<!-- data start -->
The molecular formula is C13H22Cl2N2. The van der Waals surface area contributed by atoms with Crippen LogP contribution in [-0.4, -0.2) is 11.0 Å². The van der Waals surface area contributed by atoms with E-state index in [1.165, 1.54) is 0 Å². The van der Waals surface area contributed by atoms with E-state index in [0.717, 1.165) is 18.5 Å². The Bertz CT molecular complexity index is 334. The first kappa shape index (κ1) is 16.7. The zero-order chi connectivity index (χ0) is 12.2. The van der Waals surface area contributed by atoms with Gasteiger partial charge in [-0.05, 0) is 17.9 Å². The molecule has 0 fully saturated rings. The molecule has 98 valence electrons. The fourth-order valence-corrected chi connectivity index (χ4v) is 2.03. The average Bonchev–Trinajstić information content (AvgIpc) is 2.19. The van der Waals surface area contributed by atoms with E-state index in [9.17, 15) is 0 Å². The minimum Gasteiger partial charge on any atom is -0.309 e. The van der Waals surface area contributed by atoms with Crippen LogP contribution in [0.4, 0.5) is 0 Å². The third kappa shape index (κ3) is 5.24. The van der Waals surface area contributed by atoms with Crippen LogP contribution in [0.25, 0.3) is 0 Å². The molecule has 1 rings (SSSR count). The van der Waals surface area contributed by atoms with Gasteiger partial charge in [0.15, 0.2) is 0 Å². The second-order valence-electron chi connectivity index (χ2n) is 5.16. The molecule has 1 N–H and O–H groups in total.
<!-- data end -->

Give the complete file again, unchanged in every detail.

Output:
The molecular formula is C13H22Cl2N2. The van der Waals surface area contributed by atoms with Crippen LogP contribution in [-0.4, -0.2) is 11.0 Å². The van der Waals surface area contributed by atoms with E-state index in [1.165, 1.54) is 0 Å². The van der Waals surface area contributed by atoms with E-state index in [0.717, 1.165) is 18.5 Å². The Bertz CT molecular complexity index is 334. The first kappa shape index (κ1) is 16.7. The zero-order chi connectivity index (χ0) is 12.2. The van der Waals surface area contributed by atoms with Gasteiger partial charge in [-0.05, 0) is 17.9 Å². The molecule has 0 fully saturated rings. The molecule has 98 valence electrons. The fourth-order valence-corrected chi connectivity index (χ4v) is 2.03. The average Bonchev–Trinajstić information content (AvgIpc) is 2.19. The van der Waals surface area contributed by atoms with E-state index in [9.17, 15) is 0 Å². The minimum Gasteiger partial charge on any atom is -0.309 e. The van der Waals surface area contributed by atoms with Crippen LogP contribution in [0.4, 0.5) is 0 Å². The third kappa shape index (κ3) is 5.24. The van der Waals surface area contributed by atoms with Crippen LogP contribution in [0.25, 0.3) is 0 Å². The molecule has 1 rings (SSSR count). The van der Waals surface area contributed by atoms with Gasteiger partial charge in [0.15, 0.2) is 0 Å². The second-order valence-electron chi connectivity index (χ2n) is 5.16. The molecule has 1 N–H and O–H groups in total.